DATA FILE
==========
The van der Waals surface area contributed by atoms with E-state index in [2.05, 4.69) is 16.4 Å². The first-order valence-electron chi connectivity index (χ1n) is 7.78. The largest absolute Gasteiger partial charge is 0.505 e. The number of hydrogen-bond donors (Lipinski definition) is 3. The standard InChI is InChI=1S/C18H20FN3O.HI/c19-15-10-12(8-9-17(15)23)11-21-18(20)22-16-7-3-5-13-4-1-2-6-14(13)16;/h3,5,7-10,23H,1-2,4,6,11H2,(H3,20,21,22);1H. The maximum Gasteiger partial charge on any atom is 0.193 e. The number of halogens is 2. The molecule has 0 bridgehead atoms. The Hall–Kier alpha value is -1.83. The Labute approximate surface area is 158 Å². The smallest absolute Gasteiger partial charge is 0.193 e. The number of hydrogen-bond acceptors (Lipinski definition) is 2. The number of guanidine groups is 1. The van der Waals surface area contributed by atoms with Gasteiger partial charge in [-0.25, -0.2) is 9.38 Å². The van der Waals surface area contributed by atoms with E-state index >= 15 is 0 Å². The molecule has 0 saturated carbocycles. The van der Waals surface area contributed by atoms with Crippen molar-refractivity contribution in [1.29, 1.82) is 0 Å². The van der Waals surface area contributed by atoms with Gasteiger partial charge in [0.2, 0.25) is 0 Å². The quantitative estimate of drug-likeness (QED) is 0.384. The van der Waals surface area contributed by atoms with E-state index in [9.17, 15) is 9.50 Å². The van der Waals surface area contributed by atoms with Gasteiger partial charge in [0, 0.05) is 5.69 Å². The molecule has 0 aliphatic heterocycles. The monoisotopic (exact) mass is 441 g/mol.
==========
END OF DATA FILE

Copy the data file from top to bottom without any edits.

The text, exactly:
The van der Waals surface area contributed by atoms with E-state index in [2.05, 4.69) is 16.4 Å². The first-order valence-electron chi connectivity index (χ1n) is 7.78. The largest absolute Gasteiger partial charge is 0.505 e. The number of hydrogen-bond donors (Lipinski definition) is 3. The standard InChI is InChI=1S/C18H20FN3O.HI/c19-15-10-12(8-9-17(15)23)11-21-18(20)22-16-7-3-5-13-4-1-2-6-14(13)16;/h3,5,7-10,23H,1-2,4,6,11H2,(H3,20,21,22);1H. The maximum Gasteiger partial charge on any atom is 0.193 e. The number of halogens is 2. The molecule has 0 bridgehead atoms. The Hall–Kier alpha value is -1.83. The Labute approximate surface area is 158 Å². The smallest absolute Gasteiger partial charge is 0.193 e. The number of hydrogen-bond acceptors (Lipinski definition) is 2. The number of guanidine groups is 1. The van der Waals surface area contributed by atoms with Gasteiger partial charge in [-0.25, -0.2) is 9.38 Å². The van der Waals surface area contributed by atoms with E-state index >= 15 is 0 Å². The molecule has 0 saturated carbocycles. The van der Waals surface area contributed by atoms with Crippen molar-refractivity contribution in [1.29, 1.82) is 0 Å². The van der Waals surface area contributed by atoms with Gasteiger partial charge in [0.2, 0.25) is 0 Å². The quantitative estimate of drug-likeness (QED) is 0.384. The van der Waals surface area contributed by atoms with E-state index in [9.17, 15) is 9.50 Å². The van der Waals surface area contributed by atoms with Gasteiger partial charge in [0, 0.05) is 5.69 Å². The molecule has 0 aliphatic heterocycles. The monoisotopic (exact) mass is 441 g/mol.